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Meeting the Yellow Eyed Penguin

by Mark Eden 2 years ago in wild animals
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An encounter with the world’s rarest penguin

“Do the penguins know we’re here?” asks the little girl.

“Yes, they do,” replies Dan, our tour guide and penguin expert. “But because we’re looking at them through such a small hole in the wall, the penguins can only see very little of us and so they think that we’re smaller than them and not a threat”.

Our group start to laugh at this little nugget of penguin logic before remembering we have to keep quiet so as not to scare the incredibly shy bird that has waddled up the beach and is now standing and preening only a couple of metres away.

I’m sitting in a camouflaged wooden hutch on a private beach at The Penguin Place on New Zealand’s Otago Peninsula. The temperature is dropping fast as dusk creeps up, but no one seems to mind. We’re here to see the Yellow Eyed Penguin, the rarest and most elusive of all penguin species, and the first has just waddled up out of the ocean and begun to climb the slope and head inland. These penguins nest on land and they will spend the night here before heading back out into the ocean at dawn to fish and eat. It is April and Dan explained earlier that this is their fledgling period, where last season’s chicks have begun to go out to sea, and adult penguins need to eat and put back on weight they lost before being confined to land while they moult their coats and grow new ones in preparation for a new years courting season.

They have only a few weeks to do this and it is a dangerous time for the penguins as energy levels are low and they are exposed to starvation and attacks by predators, which include foxes and ferrets on land, and sea lions, fur seals and sharks in the water. It seems like everyone is out to get them, and indeed only 20% survive to adulthood.

There are only around 3,000 Yellow Eyed Penguins left, and The Penguin Place offers a sanctuary free from predators for these rare and elusive animals who otherwise may be too afraid to venture back to land because of who might be waiting for them. Their numbers have been gradually increasing since 1990 when there were estimated to be only about 300. This is due in no small part to the dedicated team at The Penguin Place, who fund their conservation work entirely from the informative and entertaining tours that have run daily since 1985 when Howard McGrouther gave over his own farmland to care for the penguins and provide them a safe place to raise their young.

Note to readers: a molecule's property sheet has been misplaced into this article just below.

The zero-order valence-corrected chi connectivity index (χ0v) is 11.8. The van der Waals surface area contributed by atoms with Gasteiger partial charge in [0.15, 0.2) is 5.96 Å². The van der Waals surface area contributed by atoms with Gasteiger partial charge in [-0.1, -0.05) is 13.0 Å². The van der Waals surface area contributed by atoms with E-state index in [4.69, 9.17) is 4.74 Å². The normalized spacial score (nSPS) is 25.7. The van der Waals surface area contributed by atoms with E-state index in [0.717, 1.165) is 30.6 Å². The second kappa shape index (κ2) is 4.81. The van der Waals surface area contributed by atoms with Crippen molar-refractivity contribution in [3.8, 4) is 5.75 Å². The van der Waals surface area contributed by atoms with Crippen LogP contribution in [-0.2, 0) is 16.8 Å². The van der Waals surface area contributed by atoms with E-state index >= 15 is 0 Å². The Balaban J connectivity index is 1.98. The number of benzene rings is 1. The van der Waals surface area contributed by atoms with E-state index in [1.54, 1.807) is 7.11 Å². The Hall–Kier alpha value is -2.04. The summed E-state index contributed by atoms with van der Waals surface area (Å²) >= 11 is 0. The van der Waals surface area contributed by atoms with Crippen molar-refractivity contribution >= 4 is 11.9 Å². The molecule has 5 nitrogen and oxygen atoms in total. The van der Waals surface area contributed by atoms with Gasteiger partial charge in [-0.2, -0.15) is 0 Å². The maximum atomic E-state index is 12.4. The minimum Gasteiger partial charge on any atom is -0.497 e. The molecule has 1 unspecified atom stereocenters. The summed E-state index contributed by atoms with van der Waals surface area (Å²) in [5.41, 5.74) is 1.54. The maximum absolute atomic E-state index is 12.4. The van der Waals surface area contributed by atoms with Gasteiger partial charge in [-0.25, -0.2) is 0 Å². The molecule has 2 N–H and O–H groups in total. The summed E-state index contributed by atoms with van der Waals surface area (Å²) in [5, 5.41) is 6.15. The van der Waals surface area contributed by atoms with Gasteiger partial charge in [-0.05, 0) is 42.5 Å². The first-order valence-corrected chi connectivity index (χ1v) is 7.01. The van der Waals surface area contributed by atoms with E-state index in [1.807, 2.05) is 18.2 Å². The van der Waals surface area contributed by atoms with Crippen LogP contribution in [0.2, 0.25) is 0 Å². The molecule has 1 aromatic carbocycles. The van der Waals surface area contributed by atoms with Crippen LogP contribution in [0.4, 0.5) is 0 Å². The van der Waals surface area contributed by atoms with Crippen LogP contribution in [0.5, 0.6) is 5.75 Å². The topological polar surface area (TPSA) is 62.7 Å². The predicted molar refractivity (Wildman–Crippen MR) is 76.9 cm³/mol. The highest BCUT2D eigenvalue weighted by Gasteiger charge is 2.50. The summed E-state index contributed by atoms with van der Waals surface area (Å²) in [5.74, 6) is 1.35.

Also to be found on the grounds are New Zealand fur seals, blue penguins — “They’re the smallest penguins of all but with the biggest attitude,” offers Dan — and the occasional yellow crested penguin who are more common on the west coast but occasionally take a wrong turn and end up on the Otago Peninsula.

The penguin outside our hutch cranes his neck, stretches his wings outwards and with a wiggle that starts at the neck, gathers momentum as it travels downwards and ends up in his tail, lets out the kind of squawk that could be expected from some giant, prehistoric ancestor. Then, as if he just realised he’s forgotten his house keys, turns around and waddles quickly back down the slope from where he came. His little head dips below the horizon and we can no longer see him, but we can hear more squawks. Everyone looks around at each other, confused, wondering if we’ve scared him away. Then we hear the same squawk from another voice, and the response from our penguin. A moment later two little penguin heads bob above the horizon and our friend returns with what Dan explains is his penguin girlfriend. Still squawking at each other, they sound like a bickering married couple. Which I suppose may not be far from the truth.

Despite the apparent argument, the two penguins seem happy to be in each others company and spend a few moments circling each other before continuing their waddle along the small hilltop and into the brush to find their nest.

No one speaks for a moment, just a lot of silent grins at the rare sight just witnessed and the similarities to humans in the way these little birds interact and communicate with one another. Then a moment later, a whisper: “Look, there’s some more!” and we all turn to look out onto the beach again as more Yellow Eyed Penguins, a whole extended family this time, hurl themselves out of the water, bellies full of fish, onto the sand and begin the long amble back to the safety of home for the night.

wild animals

About the author

Mark Eden

Freelance travel photographer and writer based in Melbourne, Australia. I create images and words that help tell the stories of our vibrant, diverse world and its people.

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